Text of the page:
After 90 minutes we got a special surprise. Zac Stacy, current starting running back for the St. Louis Rams and holder of all the rushing records in Vanderbilt history (or at least it sure seems like it) showed up. A buzz filled the warehouse. Soon after Zac, Chris Williams, a former first round pick who allowed less sacks at Vanderbilt than I have fingers, walked through the door. Zac and Chris, on the eve before a game against the Tampa Bay Bucs, took time out of their day to show fellow Vandy alumni their support. So many times I have cheered for these warriors of the grid iron and here they were cheering for me amid a mountain of boxes and cans. It was a surreal experience, but I wasn't surprised. Vanderbilt attracts special people to its campus, people who understand what it means to be a part of something bigger than just an individual. Zac and Chris greeted, shook hands and genuinely thanked everyone for coming to volunteer. A testament to the type of character and integrity it takes to be a member of the Vanderbilt community.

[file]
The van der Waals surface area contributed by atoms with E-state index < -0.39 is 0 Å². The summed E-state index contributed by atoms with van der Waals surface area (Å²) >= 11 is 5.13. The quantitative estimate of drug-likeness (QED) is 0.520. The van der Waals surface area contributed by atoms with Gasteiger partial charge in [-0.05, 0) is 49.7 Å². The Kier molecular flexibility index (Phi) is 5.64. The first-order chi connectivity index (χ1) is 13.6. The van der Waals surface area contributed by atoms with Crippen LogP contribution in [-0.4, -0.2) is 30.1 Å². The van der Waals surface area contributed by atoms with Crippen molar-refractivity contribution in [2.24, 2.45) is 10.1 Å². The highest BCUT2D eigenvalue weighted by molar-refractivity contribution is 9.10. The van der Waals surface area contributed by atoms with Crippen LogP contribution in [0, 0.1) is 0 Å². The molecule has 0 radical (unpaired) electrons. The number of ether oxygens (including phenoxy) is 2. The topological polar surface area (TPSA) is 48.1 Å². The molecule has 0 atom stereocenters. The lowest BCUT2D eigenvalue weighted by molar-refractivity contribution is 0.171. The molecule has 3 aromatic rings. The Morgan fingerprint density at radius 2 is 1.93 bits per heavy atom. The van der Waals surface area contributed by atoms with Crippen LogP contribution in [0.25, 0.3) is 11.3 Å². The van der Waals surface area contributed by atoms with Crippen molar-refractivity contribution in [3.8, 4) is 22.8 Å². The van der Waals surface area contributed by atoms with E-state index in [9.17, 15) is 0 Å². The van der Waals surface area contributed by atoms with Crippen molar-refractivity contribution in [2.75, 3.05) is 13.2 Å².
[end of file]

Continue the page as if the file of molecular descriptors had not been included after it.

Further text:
They don't keep records for pounds sorted at the food bank, but our goal that morning was to fill six palettes. We filled over eight, and the food bank workers had to actually come over and tell us to stop. We couldn't help it, we were running off of this exciting energy after Zac and Chris showed up. We were a team, each individual doing their small part to fill boxes, sorting through pounds of food like the Vandy offense storms the field during their two-minute drill. I was so very proud to have a role in this.

In the end we helped sort through 27,680 lbs. of food, which will provide 22,596 meals to families this Christmas. And that is what really made this event remarkable, people coming together to help those less fortunate. Our football team makes a big production of linking individual chains to a common goal, symbolized by the anchor. The message is simple but powerful, everyone working together to form a chain, an unbreakable chain, and when linked, we can accomplish great things.

That day we linked up with the chain, reminding one another that although we are no longer on campus, we are all connected to the anchor; and together we can do amazing things. And that is why Vanderbilt will never be "just a school."

Kevin Dolohanty, BA'05
President of the St. Louis Vanderbilt Chapter